Defence High Frequency Communications Service

The Defence High Frequency Communications Service or the DHFCS is a British military beyond line-of-sight communication system operated by the Ministry of Defence (MOD) and used predominately by the Royal Air Force, Royal Navy and British Army, as well as other authorised users.

The system operates from six transmitting and receiving sites across the United Kingdom and is controlled from a network control centre located at Forest Moor in North Yorkshire and a backup site at Kinloss Barracks in Moray. Overseas sites are located in Ascension Island, Cyprus and Falkland Islands.

In 2003 VT Merlin Communications (now Babcock International Group) were awarded the contract to operate the system for a period of fifteen years on behalf of the Ministry of Defence.

Department for International Development

The Department for International Development (DFID) is a United Kingdom government department responsible for administering overseas aid. The goal of the department is "to promote sustainable development and eliminate world poverty". DFID is headed by the United Kingdom's Secretary of State for International Development. The position has been held, since 1 May 2019, by Rory Stewart. In a 2010 report by the Development Assistance Committee (DAC), DFID was described as "an international development leader in times of global crisis". The UK aid logo is often used to publicly acknowledge DFID's development programmes are funded by UK taxpayers.

DFID's main programme areas of work are Education, Health, Social Services, Water Supply and Sanitation, Government and Civil Society, Economic Sector (including Infrastructure, Production Sectors and Developing Planning), Environment Protection, Research, and Humanitarian Assistance.

In 2009/10 DFID’s Gross Public Expenditure on Development was £6.65bn. Of this £3.96bn was spent on Bilateral Aid (including debt relief, humanitarian assistance and project funding) and £2.46bn was spent on Multilateral Aid (including support to the EU, World Bank, UN and other related agencies). Although the Department for International Development’s foreign aid budget was not affected by the cuts outlined by the Chancellor of the Exchequer’s 2010 spending review, DFID will see their administration budgets slashed by approximately 19 percent over the next four years. This would mean a reduction in back-office costs to account for only 2 percent of their total spend by 2015.In June 2013 as part of the 2013 Spending Round outcomes it was announced that DFID's total programme budget would increase to £10.3bn in 2014/15 and £11.1bn in 2015/16 to help meet the UK government's commitment to spend 0.7% of GNI (Gross National Income) on ODA (Official Development Assistance). DFID is responsible for the majority of UK ODA; projected to total £11.7bn in 2014/15 and £12.2bn in 2015/16.The National Audit Office (NAO) 2009 Performance Management review looked at how DFID has restructured its performance management arrangements over the last 6 years. The report responded to a request from DFID’s Accounting Officer to re-visit the topic periodically, which the Comptroller and Auditor General agreed would be valuable. The study found that DFID had improved in its general scrutiny of progress in reducing poverty and of progress towards divisional goals, however noted that there was still clear scope for further improvement.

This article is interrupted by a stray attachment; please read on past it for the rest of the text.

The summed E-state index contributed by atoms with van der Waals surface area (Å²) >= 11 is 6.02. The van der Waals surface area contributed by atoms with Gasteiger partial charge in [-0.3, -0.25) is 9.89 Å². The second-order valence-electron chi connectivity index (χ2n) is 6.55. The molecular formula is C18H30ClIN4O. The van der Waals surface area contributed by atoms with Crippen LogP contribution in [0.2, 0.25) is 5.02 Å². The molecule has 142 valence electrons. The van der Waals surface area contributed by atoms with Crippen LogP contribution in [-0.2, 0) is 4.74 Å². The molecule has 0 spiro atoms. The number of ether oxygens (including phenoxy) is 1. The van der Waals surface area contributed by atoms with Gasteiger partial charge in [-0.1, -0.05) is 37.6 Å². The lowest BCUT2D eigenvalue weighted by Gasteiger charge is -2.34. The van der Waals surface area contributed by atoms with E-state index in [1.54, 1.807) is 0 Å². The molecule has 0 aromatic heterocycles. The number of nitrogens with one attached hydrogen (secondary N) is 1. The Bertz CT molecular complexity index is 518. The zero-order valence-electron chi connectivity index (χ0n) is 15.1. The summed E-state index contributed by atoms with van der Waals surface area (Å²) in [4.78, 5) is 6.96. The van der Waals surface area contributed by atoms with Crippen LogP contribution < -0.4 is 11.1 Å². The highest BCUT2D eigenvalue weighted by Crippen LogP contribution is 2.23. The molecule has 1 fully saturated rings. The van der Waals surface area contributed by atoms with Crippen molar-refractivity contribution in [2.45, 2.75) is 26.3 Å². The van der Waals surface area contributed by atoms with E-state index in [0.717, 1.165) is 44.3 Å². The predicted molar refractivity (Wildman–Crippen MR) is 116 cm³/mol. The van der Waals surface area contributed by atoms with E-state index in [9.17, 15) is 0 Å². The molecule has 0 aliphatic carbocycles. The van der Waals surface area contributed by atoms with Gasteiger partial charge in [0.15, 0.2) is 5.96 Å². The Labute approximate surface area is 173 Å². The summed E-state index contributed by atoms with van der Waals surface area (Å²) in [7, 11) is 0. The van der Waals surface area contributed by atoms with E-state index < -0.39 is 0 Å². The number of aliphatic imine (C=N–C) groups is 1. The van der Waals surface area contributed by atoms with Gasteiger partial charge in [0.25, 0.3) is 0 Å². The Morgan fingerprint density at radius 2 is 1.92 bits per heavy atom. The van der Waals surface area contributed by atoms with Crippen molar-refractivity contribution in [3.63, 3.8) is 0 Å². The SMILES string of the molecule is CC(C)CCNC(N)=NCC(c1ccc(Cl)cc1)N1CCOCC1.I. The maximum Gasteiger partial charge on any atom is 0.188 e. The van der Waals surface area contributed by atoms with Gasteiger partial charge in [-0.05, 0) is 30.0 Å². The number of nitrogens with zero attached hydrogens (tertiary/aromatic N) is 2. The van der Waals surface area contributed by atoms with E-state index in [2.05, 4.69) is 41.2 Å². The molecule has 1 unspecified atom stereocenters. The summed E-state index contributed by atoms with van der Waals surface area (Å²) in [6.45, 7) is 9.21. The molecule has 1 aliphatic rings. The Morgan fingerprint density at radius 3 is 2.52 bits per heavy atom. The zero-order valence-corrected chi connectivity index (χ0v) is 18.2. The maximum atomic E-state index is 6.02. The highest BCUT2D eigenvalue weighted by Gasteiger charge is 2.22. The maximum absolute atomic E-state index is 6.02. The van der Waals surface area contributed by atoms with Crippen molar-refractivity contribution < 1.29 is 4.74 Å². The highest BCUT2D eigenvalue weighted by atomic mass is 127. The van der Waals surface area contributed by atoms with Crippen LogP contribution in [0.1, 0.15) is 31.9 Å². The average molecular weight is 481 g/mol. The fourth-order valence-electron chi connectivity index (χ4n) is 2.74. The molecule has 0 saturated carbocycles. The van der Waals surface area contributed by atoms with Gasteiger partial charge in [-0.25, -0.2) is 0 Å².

In 2016 DFID was taken to task with accusations of misappropriation of funding in the British Overseas Territory of Montserrat. Whistleblower Sean McLaughlin commenced legal action against the Department in the Eastern Caribbean Court, questioning the DFID fraud investigation process.

Home Secretary

Her Majesty's Principal Secretary of State for the Home Department, normally referred to as the Home Secretary, is a senior official as one of the Great Offices of State within Her Majesty's Government and head of the Home Office. It is a British Cabinet level position.